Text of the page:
Petruse and Brîndaşu [5] proposed an augmented reality system for effective cutting tool management. Arunachalam et al. [27] applied fuzzy multiple-attribute decision-making methods to select complaint-polishing tools. Sun et al. [28] developed a methodology for cutting-tool delivery using two models such as a cutting-tool demand prediction model and a just-in-time cutting-tool delivery model using a genetic algorithm (GA) to minimize delivery time. Li et al. [29] used the analytic hierarchy process (AHP) to judge the importance of material properties and to weigh their criterion for the selection of cutting tool materials. Saranya et al. [30] developed a cutting-tool selection system using artificial neural networks (ANNs), fuzzy theory, and genetic algorithms to select appropriate tools from a huge tool database for turning and milling operations.

Zhou et al. [14] proposed an ontology-based cutting tool configuration to reduce carbon emissions in machining process. In addition, the authors reviewed different cutting tool configuration methods. Tomelero et al. [4] presented a lean environmental benchmarking (LEB) method for cutting tool management using strategic, technical and logistical aspects. Özbayrak and Bell [9] presented a knowledge-based DSS for short-term scheduling of part-cutting tools assignment used rule-based reasoning (RBR). Kasie et al. [8] proposed a theoretical decision support framework for stabilizing the flows of cutters, fixtures, and jigs using CBR, discrete-event simulation (DES), and relational database management tools.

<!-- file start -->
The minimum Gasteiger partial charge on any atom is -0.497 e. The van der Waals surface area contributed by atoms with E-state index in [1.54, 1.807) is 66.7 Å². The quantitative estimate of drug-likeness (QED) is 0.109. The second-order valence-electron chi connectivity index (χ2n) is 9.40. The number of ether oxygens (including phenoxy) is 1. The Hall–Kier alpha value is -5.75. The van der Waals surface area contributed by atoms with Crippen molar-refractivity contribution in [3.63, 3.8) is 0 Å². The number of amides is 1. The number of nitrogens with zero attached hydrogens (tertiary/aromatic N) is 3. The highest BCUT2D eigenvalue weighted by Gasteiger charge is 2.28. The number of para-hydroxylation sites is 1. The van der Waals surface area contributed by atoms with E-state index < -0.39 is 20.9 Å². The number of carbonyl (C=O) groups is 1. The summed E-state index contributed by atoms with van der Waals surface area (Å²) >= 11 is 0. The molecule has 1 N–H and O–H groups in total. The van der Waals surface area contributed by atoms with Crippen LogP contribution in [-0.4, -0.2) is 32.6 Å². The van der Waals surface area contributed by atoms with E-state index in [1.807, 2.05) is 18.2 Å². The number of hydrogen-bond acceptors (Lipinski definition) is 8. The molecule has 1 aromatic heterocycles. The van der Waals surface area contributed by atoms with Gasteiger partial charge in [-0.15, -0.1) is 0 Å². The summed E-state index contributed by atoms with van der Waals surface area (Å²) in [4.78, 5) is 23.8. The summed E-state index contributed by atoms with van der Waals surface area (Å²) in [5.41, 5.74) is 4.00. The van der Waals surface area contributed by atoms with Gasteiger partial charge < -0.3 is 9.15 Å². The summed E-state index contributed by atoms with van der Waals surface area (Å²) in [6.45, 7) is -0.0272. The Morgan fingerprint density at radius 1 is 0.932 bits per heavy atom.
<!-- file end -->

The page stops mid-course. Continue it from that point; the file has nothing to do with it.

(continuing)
The review of related studies indicated that cutting tool management problems were addressed using different optimization, MCDM, heuristics, simulation and AI (e.g. ANNs, GA, and RBR) and CAPP tools. As reviewed in the previous section, optimization models (both linear and nonlinear) are computationally intractable when the number of input variables is large. Heuristic algorithms are vulnerable to a local optimum solution. In rule-based expert systems, it is difficult to represent complex domain knowledge using rules alone. In addition, these previous methods are static in nature to accommodate knowledge uncertainties, vagueness, and inconsistencies in dynamic situations. This indicates that the problem of cutting-tools management requires additional studies to make the solution approach more intelligent and dynamic to address uncertainties, vagueness, and consistencies in a natural decision-making process. This research is intended to bridge this knowledge gap using neutrosophic CBR systems and the BWM in this problem domain. Specifically, the application of SVNF-CBR systems and its integration with the BWM was not researched in previous studies, as the survey of the literature indicated.